Classical Music | Piano Music

Franz Liszt

Transcendental Etude No. 8 "Wilde Jagd"  Play

Jonathan Levin Piano

Recorded on 10/29/2015, uploaded on 10/29/2015

Musician's or Publisher's Notes


Taking shape as early as 1826, when Franz Liszt was only fifteen years of age, the twelve pieces of the Études d’exécution transcendante (Transcendental Etudes) took a quarter of a century to be crafted into their final form. The original twelve etudes, written by the youthful Hungarian, were titled Étude in douze exercices (Studies in Twelve Exercises) and were intended to be the first in a much larger set of 48 total etudes. However, the remaining pieces never materialized. Liszt then revisited the etudes and produced revised versions in 1837 under the title of Douze Grande Études(Twelve Great Studies). In 1851-52, he returned to the etudes once again and fashioned them into their final form. Liszt removed some of the difficulties, including stretches larger than a tenth, to accommodate pianists with smaller hands and less technical skill. This final set Liszt dedicated to his former teacher, Carl Czerny.

 The eighth etude Liszt titled Wilde Jagd, or “Wild Hunt,” a reference to ancient folk myths in many countries of a supernatural hunt, often led by a deity or the spirit of a legendary hero. Liszt’s portrayal begins in wild fashion with impetuous octaves answered by dramatic chords in a galloping rhythm. These motifs, along with a sweeping ascending run spanning a fifth, make up the etude’s first theme. At its conclusion, the first theme is answered by a more melodic second theme in E-flat major, derived from the material of the first and imitating in stereotypical fashion the sounds of hunting horns. The second theme is followed by an episodic section in which a new, but still related, melody emerges accompanied by ethereal arpeggios, portraying quite vividly the paranormal state of the hunt and the riders hovering eerily above the ground in pursuit of their prey. Assuming a quasi-sonata form, the motives of the first theme return in the tonic key of C minor but quickly depart again, leading to a climatic return of the second theme in C major. From there the coda commences, relying mainly on episodic theme heard earlier and leads the piece on to its furious end.      Joseph DuBose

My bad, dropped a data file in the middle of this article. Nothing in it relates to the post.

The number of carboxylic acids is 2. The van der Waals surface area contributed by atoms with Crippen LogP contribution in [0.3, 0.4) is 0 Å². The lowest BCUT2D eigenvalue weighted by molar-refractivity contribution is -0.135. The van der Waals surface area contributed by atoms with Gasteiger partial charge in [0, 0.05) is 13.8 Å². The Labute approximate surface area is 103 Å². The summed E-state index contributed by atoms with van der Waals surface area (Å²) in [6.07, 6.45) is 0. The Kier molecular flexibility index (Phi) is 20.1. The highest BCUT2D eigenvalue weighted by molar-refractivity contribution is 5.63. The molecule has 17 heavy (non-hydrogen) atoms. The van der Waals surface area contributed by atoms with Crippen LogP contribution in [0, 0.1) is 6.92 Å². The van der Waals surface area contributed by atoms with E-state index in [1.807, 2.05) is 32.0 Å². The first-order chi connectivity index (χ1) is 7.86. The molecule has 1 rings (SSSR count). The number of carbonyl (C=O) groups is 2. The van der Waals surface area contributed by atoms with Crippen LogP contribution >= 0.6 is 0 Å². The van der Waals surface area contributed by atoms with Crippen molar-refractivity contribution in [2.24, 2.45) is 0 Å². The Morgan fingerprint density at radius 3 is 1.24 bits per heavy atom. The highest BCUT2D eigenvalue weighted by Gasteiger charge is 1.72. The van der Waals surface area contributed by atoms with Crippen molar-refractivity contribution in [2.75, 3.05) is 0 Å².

Transcendental Étude No. 8 Wilde Jagd (5’)                                                                          Liszt

Franz Liszt has played a tremendous role in the development of music and piano playing in general and for me has always been a main stay and inspiring force in my development as a pianist.  Wilde Jagd comes from a set of 12 works called the Etudes of Transcendental Execution. These works were a 25-yearlong labor of love for Liszt. Through many transformations, he joined Frederic Chopin in elevating the genre of the study, taking it out of the practice room and into the concert hall. Basically everything that makes Romanticism great is captured in this scintillating miniature – technical fireworks, lush lyricism, a loose narrative quality containing a ‘hunting’ (horn call) theme replete with ‘roars’ – in general a tour de force of technical and musical tricks pushing the piano and the pianist to the limits of physical and expressive ability.     Jonathan Levin